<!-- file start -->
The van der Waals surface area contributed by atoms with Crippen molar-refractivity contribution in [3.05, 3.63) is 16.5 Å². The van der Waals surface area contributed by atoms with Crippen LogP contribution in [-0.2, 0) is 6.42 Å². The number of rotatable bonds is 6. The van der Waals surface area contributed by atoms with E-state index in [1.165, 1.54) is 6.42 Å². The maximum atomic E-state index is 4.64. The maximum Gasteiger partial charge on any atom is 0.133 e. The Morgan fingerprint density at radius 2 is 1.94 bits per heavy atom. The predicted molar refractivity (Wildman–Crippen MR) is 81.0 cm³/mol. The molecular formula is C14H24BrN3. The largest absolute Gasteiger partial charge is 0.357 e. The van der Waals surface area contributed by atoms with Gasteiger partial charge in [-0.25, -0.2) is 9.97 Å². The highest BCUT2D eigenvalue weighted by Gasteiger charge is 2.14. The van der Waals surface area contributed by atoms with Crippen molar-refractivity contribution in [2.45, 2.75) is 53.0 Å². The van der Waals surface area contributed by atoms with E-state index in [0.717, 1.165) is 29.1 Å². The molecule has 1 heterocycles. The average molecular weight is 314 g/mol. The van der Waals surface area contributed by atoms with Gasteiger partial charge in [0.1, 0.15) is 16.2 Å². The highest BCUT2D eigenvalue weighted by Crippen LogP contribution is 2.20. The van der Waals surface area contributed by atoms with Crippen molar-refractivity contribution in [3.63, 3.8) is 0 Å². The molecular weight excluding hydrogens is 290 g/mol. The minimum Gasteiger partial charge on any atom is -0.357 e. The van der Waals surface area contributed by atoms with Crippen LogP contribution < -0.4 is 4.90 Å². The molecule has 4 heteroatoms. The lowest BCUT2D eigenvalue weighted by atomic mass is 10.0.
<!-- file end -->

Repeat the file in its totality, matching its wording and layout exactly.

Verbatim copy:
The van der Waals surface area contributed by atoms with Crippen molar-refractivity contribution in [3.05, 3.63) is 16.5 Å². The van der Waals surface area contributed by atoms with Crippen LogP contribution in [-0.2, 0) is 6.42 Å². The number of rotatable bonds is 6. The van der Waals surface area contributed by atoms with E-state index in [1.165, 1.54) is 6.42 Å². The maximum atomic E-state index is 4.64. The maximum Gasteiger partial charge on any atom is 0.133 e. The Morgan fingerprint density at radius 2 is 1.94 bits per heavy atom. The predicted molar refractivity (Wildman–Crippen MR) is 81.0 cm³/mol. The molecular formula is C14H24BrN3. The largest absolute Gasteiger partial charge is 0.357 e. The van der Waals surface area contributed by atoms with Gasteiger partial charge in [-0.25, -0.2) is 9.97 Å². The highest BCUT2D eigenvalue weighted by Gasteiger charge is 2.14. The van der Waals surface area contributed by atoms with Crippen molar-refractivity contribution in [2.45, 2.75) is 53.0 Å². The van der Waals surface area contributed by atoms with E-state index in [0.717, 1.165) is 29.1 Å². The molecule has 1 heterocycles. The average molecular weight is 314 g/mol. The van der Waals surface area contributed by atoms with Gasteiger partial charge in [0.1, 0.15) is 16.2 Å². The highest BCUT2D eigenvalue weighted by Crippen LogP contribution is 2.20. The van der Waals surface area contributed by atoms with Crippen molar-refractivity contribution in [3.63, 3.8) is 0 Å². The molecular weight excluding hydrogens is 290 g/mol. The minimum Gasteiger partial charge on any atom is -0.357 e. The van der Waals surface area contributed by atoms with Crippen LogP contribution < -0.4 is 4.90 Å². The molecule has 4 heteroatoms. The lowest BCUT2D eigenvalue weighted by atomic mass is 10.0.